With an advertising world keen to use every inch of a medium for brand or product experience, it is becoming increasingly popular to design websites with full-browser backgrounds. Using CSS, this can be achieved quite easily. Just drop a huge background image in a page with one line of code. But which image size will be big enough? Monitors and operating systems have evolved quickly, and as a result there is a wide range of available screen resolutions.
A better solution would be to scale the image to make it fit within different window sizes. Unfortunately, CSS 2.1 has no means of scaling background images. CSS3 backgrounds to the rescue…
Direct link: Supersize that Background, Please!
CSS has a property called content. It can only be used with the pseudo elements :after and :before. It is written like a pseudo selector with the colon, but it’s called a pseudo element because it’s not actually selecting anything that exists on the page but adding something new to the page…
Direct link: CSS Content Property
I was browsing the web today and found something exciting. I noticed that there are unicode characters for chess pieces. Always looking for ways to play with CSS3 I decided to try and build a chess board using my new best friend :nth-child and some unicode characters…
Direct link: CSS3 Chess Board
Direct link: Create A Clean and Stylish CSS3 Contact Form
One of the most powerful and useful properties in all CSS is, without a doubt, the display property. And yet, it is also one of the least well understood, especially by those just starting out with CSS. So, in this post I’ll try to shed some light on this little CSS gem…
Direct link: Understanding the CSS Display Property
Some experts are projecting mobile devices to become the dominant medium for web browsing within five years, overtaking browsing on desktop computers. Regardless of how accurate this projection turns out to be, it is clear that formatting websites for mobile-friendly viewing needs to become a staple of web design and development. There are many ways to accomplish this, of course. However, CSS3 provides a fairly rich toolset for mobile-friendly formatting, relying on the client’s browser capabilities instead of back-end templating…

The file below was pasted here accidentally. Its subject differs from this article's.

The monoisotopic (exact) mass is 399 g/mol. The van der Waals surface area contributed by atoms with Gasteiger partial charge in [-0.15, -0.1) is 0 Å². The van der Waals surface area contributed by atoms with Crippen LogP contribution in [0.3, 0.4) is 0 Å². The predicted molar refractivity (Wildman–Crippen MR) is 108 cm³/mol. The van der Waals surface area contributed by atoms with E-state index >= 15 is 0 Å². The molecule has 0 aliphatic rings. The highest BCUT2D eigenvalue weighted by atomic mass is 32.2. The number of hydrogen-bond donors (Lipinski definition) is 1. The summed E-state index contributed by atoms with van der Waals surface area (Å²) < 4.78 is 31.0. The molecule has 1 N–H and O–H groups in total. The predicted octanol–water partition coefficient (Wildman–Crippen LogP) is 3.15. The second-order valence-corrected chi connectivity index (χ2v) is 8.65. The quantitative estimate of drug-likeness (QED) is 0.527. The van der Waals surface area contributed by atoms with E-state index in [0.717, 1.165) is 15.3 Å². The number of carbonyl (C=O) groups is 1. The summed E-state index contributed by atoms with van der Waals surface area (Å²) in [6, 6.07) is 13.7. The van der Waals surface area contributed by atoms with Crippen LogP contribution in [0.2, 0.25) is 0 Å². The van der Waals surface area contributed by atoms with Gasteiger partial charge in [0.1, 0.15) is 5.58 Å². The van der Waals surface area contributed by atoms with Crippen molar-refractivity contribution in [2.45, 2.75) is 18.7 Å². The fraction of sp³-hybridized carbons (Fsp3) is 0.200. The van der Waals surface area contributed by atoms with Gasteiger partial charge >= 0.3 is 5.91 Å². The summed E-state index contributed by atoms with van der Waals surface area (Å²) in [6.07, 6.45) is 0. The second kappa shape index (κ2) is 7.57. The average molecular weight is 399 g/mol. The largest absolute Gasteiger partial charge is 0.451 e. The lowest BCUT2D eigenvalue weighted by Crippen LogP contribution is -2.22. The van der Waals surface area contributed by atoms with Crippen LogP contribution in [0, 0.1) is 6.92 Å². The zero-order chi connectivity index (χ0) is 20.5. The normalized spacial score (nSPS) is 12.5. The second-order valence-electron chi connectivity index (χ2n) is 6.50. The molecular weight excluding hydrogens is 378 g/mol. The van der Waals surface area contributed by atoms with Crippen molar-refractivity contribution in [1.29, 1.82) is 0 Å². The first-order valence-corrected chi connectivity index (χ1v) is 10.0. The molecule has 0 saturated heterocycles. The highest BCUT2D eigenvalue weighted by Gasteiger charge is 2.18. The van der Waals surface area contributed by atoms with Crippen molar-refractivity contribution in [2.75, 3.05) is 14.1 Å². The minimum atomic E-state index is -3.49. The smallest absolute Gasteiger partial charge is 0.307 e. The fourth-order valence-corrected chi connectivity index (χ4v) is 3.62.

Direct link: Flexible, Mobile-First Layouts with CSS3
As you have probably heard by now, CSS3 animations are a powerful tool, which enables you to create animations which run without the need of applying additional scripting to the page. What is even better, in the next generation of browsers we will have even more powerful tools, including 3D transformations (already present in Safari).
But what difference does it make for us today? At the moment only three browsers give you the ability to animate CSS properties – Chrome, Safari and Opera, which together take up only a small part of the browser market. Firefox is expected to soon join the club, and with the impending release of IE9, it suddenly makes sense to start leveraging this technique.
So today we are making something practical – a simple CSS3 animated navigation menu, which degrades gracefully in older browsers and is future-proofed to work with the next generation of browsers.
Direct link: CSS3 Minimalistic Navigation Menu
As CSS3 gains more buzz, more and more developers are finding great ways to utilize it. In my last post, I went over the great ways to develop buttons and how to effectively use imagery transitions. Now we will move on and talk about the great ways to use CSS3 for animation and 3D effects…
Direct link: What CSS3 Can Do For You: Animation and 3D effects
One thing any good developer will tell you is that efficiency is key. Whether that be workflow, the code itself, or just achieving a single goal. Invest a little forethought at the beginning to save a lot of time later. I like to think of it as being cleverly lazy. One great example of this is by simply utilising the id="" attribute on the <body> element. Yep, really, something as simple as that…
Direct link: Body IDs – Making Life Easier for Yourself
It seems like virtually every day there’s a fantastic new example of something amazing you can do with CSS3. Whether it’s as complex as full-blown animations or as relatively simple as RGBa colors, drop shadows, or rounded corners, I marvel at how far we’ve come since the lowly days of CSS1 or shudder the @font element. The current state of CSS3 reminds me of a typical cinematic device: The scene opens with us, this happy-go-lucky family of developers out for a picnic by the lake on a beautiful summer afternoon. And as we laugh, play, and scamper about entertaining ourselves, the camera pans around, bringing us over to the lake where, beneath the surface, something stirs. Something ominous and foreboding…
Direct link: Stop Forking with CSS3